Principles and processes used by ENGIE Group’s Mediation to achieve mediation between companies

Principles and processes used by ENGIE Group’s Mediation to achieve mediation between companies

The conduct of mediation between companies follows a well-defined process:

 

With regard to a disagreement between a company and ENGIE, the company must refer it to the Mediator. If an ENGIE entity requests mediation with a company, the latter should first agree to it.

 

The parties then inform the Mediator of their dispute and their expectations so that the Mediator can decide whether or not the complaint is admissible (for instance, no mediation if the dispute has gone to court).

 

If mediation is accepted, the Mediator makes the following arrangements for face-to-face mediation:

1. Prior phase: An initial series of individual meetings between the Mediator and each party, the parties having appointed a representative with decision-making powers concerning resolution of the dispute.

During this meeting, the Mediator explains the conduct of the mediation. In particular, he presents:

  1. The method that will be used,

  2. the mediation values,

  3. and has them sign a confidentiality agreement.

2. The mediation phase: The Mediator organises a first mediation meeting between the representatives of the parties and the mediator.

  1. The target solution: Mediation aims to attempt to find a solution to the disagreement, one that must be defined by the parties,

  2. A method and principles: After reiterating the rules and methods, the Mediator lets each party speak and set out their version of the facts and their impressions. Each party writes their version on a flip board.

  3. Listening to and understanding the other party: The Mediator then questions each party about their understanding of the other party’s view or interpretation of the facts. He urges them to consider the situation through the other party’s eyes. He continues by asking each party to state their expectations.

3. Conditions to succeed:

  1. Take the time needed: It may be necessary to hold several meetings in order to reach an agreement,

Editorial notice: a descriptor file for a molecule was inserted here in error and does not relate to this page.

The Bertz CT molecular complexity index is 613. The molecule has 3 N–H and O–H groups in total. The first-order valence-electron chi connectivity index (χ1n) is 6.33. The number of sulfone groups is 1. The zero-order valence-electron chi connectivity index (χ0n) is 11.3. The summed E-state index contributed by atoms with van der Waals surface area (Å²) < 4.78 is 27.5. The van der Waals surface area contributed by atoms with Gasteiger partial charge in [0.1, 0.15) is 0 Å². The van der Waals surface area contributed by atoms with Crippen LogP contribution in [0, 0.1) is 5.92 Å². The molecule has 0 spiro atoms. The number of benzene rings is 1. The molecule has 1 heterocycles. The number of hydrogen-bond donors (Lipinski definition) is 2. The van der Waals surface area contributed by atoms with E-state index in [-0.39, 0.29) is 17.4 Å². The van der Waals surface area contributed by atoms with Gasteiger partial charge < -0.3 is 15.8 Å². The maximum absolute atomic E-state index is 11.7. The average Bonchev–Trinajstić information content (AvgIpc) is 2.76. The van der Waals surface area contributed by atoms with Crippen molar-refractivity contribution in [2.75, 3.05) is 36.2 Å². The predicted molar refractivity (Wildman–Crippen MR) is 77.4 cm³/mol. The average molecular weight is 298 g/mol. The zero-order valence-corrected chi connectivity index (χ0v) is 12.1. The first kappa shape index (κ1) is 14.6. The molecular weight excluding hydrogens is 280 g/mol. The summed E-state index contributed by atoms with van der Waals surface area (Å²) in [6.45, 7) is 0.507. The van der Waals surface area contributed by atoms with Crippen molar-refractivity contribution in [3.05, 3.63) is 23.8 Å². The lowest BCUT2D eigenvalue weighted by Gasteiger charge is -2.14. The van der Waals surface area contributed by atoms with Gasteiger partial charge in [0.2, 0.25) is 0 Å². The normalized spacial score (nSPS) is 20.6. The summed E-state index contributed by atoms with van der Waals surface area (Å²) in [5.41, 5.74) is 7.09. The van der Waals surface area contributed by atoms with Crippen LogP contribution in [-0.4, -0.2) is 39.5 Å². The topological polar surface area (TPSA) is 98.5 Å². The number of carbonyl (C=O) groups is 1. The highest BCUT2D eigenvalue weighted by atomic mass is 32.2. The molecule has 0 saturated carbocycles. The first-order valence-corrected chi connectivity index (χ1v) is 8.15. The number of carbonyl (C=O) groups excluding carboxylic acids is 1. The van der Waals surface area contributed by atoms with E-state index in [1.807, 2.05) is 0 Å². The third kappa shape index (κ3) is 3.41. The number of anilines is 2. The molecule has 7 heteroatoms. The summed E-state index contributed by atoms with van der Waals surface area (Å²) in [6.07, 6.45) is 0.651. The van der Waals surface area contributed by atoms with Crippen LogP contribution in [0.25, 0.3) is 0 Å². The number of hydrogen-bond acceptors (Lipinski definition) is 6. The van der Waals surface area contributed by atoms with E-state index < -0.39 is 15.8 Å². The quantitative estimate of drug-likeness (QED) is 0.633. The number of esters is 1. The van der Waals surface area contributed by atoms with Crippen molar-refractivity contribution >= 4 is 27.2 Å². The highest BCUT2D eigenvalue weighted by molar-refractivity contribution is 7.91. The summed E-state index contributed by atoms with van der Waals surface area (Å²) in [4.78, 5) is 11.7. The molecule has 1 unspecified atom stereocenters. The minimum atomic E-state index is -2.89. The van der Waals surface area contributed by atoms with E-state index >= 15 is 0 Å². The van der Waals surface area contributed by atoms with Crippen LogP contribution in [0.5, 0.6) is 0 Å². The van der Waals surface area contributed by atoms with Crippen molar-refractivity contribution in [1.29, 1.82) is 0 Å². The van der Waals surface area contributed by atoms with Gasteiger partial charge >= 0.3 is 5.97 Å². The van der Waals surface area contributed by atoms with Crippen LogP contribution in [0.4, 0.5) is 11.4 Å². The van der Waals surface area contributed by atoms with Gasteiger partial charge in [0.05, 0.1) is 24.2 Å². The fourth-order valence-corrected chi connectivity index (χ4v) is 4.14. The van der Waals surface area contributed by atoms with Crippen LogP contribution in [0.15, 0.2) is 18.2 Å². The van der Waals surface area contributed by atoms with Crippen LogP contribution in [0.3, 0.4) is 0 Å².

2. Accompaniment: Each party can also be accompanied by one or more experts (lawyer, legal expert, etc.), it being understood that it is the designated person with responsibility who will speak. The experts may request the Mediator for leave to speak.

  3. The parties undertake orally to endeavour to seek an agreement. If such an agreement is reached, the parties will ratify it by a deal formally documenting the joint solution,

  4. Reflection or redefinition: Each party may request a suspension of the session during the mediation process. A caucus is possible (this being a private meeting that interrupts the process of mediation to involve only one of the parties – which can be attended by several people who must consult each other). The part initiating the caucus may ask the Mediator to attend the discussion. The Mediator can initiate a caucus with either party in order to clarify a position, redefine rules, allow for an examination of the request following a review whose development cannot concern the other party before the adoption of a more amicable or clearer position,

  5. Freedom in the process: The parties are free to stop mediation at any time. The Mediator can too, if the rules of good conduct or the values are not respected.

4. No fee: Mediation is free of charge. The ENGIE Group’s Mediator does not rebill his services.

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